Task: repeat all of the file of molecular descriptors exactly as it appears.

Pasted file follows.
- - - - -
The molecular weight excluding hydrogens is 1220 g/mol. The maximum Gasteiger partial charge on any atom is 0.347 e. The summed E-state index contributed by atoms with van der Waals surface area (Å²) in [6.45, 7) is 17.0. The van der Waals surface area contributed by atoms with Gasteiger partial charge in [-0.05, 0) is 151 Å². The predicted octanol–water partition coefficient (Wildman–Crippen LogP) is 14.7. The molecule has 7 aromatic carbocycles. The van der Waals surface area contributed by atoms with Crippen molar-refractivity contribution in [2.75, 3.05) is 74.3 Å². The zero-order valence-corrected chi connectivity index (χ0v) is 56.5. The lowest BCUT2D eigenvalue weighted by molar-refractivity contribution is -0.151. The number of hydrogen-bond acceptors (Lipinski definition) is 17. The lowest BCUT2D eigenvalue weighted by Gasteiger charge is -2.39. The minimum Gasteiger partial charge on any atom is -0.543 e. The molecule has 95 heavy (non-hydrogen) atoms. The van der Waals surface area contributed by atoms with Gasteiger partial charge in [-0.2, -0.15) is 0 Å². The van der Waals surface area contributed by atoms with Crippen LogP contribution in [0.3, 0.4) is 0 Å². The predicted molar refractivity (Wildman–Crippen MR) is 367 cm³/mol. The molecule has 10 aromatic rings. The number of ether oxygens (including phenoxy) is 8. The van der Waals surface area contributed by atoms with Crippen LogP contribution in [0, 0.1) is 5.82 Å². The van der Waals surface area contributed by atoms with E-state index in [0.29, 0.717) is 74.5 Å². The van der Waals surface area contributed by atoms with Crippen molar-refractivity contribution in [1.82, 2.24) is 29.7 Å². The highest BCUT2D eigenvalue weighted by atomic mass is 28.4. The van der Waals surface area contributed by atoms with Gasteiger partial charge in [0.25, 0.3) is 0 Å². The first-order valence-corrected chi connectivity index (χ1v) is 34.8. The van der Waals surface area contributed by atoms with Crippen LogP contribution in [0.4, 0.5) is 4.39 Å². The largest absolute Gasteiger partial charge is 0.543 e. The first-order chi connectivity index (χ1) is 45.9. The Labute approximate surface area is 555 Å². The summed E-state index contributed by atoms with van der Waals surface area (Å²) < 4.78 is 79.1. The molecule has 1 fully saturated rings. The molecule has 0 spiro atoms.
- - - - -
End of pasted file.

The molecular weight excluding hydrogens is 1220 g/mol. The maximum Gasteiger partial charge on any atom is 0.347 e. The summed E-state index contributed by atoms with van der Waals surface area (Å²) in [6.45, 7) is 17.0. The van der Waals surface area contributed by atoms with Gasteiger partial charge in [-0.05, 0) is 151 Å². The predicted octanol–water partition coefficient (Wildman–Crippen LogP) is 14.7. The molecule has 7 aromatic carbocycles. The van der Waals surface area contributed by atoms with Crippen molar-refractivity contribution in [2.75, 3.05) is 74.3 Å². The zero-order valence-corrected chi connectivity index (χ0v) is 56.5. The lowest BCUT2D eigenvalue weighted by molar-refractivity contribution is -0.151. The number of hydrogen-bond acceptors (Lipinski definition) is 17. The lowest BCUT2D eigenvalue weighted by Gasteiger charge is -2.39. The minimum Gasteiger partial charge on any atom is -0.543 e. The molecule has 95 heavy (non-hydrogen) atoms. The van der Waals surface area contributed by atoms with Gasteiger partial charge in [-0.2, -0.15) is 0 Å². The van der Waals surface area contributed by atoms with Crippen LogP contribution in [0.3, 0.4) is 0 Å². The predicted molar refractivity (Wildman–Crippen MR) is 367 cm³/mol. The molecule has 10 aromatic rings. The number of ether oxygens (including phenoxy) is 8. The van der Waals surface area contributed by atoms with Crippen LogP contribution in [0, 0.1) is 5.82 Å². The van der Waals surface area contributed by atoms with E-state index in [0.29, 0.717) is 74.5 Å². The van der Waals surface area contributed by atoms with Crippen molar-refractivity contribution in [1.82, 2.24) is 29.7 Å². The highest BCUT2D eigenvalue weighted by atomic mass is 28.4. The van der Waals surface area contributed by atoms with Gasteiger partial charge in [0.25, 0.3) is 0 Å². The first-order valence-corrected chi connectivity index (χ1v) is 34.8. The van der Waals surface area contributed by atoms with Crippen LogP contribution in [0.4, 0.5) is 4.39 Å². The largest absolute Gasteiger partial charge is 0.543 e. The first-order chi connectivity index (χ1) is 45.9. The Labute approximate surface area is 555 Å². The summed E-state index contributed by atoms with van der Waals surface area (Å²) < 4.78 is 79.1. The molecule has 1 fully saturated rings. The molecule has 0 spiro atoms.